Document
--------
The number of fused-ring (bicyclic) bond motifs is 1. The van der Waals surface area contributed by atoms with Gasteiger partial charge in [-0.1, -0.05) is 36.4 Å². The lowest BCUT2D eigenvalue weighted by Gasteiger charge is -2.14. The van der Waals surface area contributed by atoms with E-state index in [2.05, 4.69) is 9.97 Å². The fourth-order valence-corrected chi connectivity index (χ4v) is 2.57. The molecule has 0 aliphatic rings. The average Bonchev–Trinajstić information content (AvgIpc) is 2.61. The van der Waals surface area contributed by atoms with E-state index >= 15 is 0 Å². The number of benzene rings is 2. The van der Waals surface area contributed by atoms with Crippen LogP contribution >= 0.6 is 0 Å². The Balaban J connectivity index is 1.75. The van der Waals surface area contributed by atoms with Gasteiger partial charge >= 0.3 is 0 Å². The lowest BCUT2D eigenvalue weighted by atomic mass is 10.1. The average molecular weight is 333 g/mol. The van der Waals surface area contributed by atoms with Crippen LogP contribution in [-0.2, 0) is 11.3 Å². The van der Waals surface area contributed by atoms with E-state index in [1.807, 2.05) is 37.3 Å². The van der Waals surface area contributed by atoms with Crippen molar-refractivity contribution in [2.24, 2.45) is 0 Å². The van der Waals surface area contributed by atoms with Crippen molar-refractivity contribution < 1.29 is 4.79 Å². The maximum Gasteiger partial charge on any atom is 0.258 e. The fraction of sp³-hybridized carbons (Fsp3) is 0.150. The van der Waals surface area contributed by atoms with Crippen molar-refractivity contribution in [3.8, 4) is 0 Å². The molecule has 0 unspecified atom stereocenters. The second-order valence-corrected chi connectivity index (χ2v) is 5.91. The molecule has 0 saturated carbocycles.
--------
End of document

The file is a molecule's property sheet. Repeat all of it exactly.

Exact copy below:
The number of fused-ring (bicyclic) bond motifs is 1. The van der Waals surface area contributed by atoms with Gasteiger partial charge in [-0.1, -0.05) is 36.4 Å². The lowest BCUT2D eigenvalue weighted by Gasteiger charge is -2.14. The van der Waals surface area contributed by atoms with E-state index in [2.05, 4.69) is 9.97 Å². The fourth-order valence-corrected chi connectivity index (χ4v) is 2.57. The molecule has 0 aliphatic rings. The average Bonchev–Trinajstić information content (AvgIpc) is 2.61. The van der Waals surface area contributed by atoms with E-state index >= 15 is 0 Å². The number of benzene rings is 2. The van der Waals surface area contributed by atoms with Crippen LogP contribution >= 0.6 is 0 Å². The Balaban J connectivity index is 1.75. The van der Waals surface area contributed by atoms with Gasteiger partial charge >= 0.3 is 0 Å². The lowest BCUT2D eigenvalue weighted by atomic mass is 10.1. The average molecular weight is 333 g/mol. The van der Waals surface area contributed by atoms with Crippen LogP contribution in [-0.2, 0) is 11.3 Å². The van der Waals surface area contributed by atoms with E-state index in [1.807, 2.05) is 37.3 Å². The van der Waals surface area contributed by atoms with Crippen molar-refractivity contribution in [2.24, 2.45) is 0 Å². The van der Waals surface area contributed by atoms with Crippen molar-refractivity contribution < 1.29 is 4.79 Å². The maximum Gasteiger partial charge on any atom is 0.258 e. The fraction of sp³-hybridized carbons (Fsp3) is 0.150. The van der Waals surface area contributed by atoms with Crippen molar-refractivity contribution in [3.8, 4) is 0 Å². The molecule has 0 unspecified atom stereocenters. The second-order valence-corrected chi connectivity index (χ2v) is 5.91. The molecule has 0 saturated carbocycles.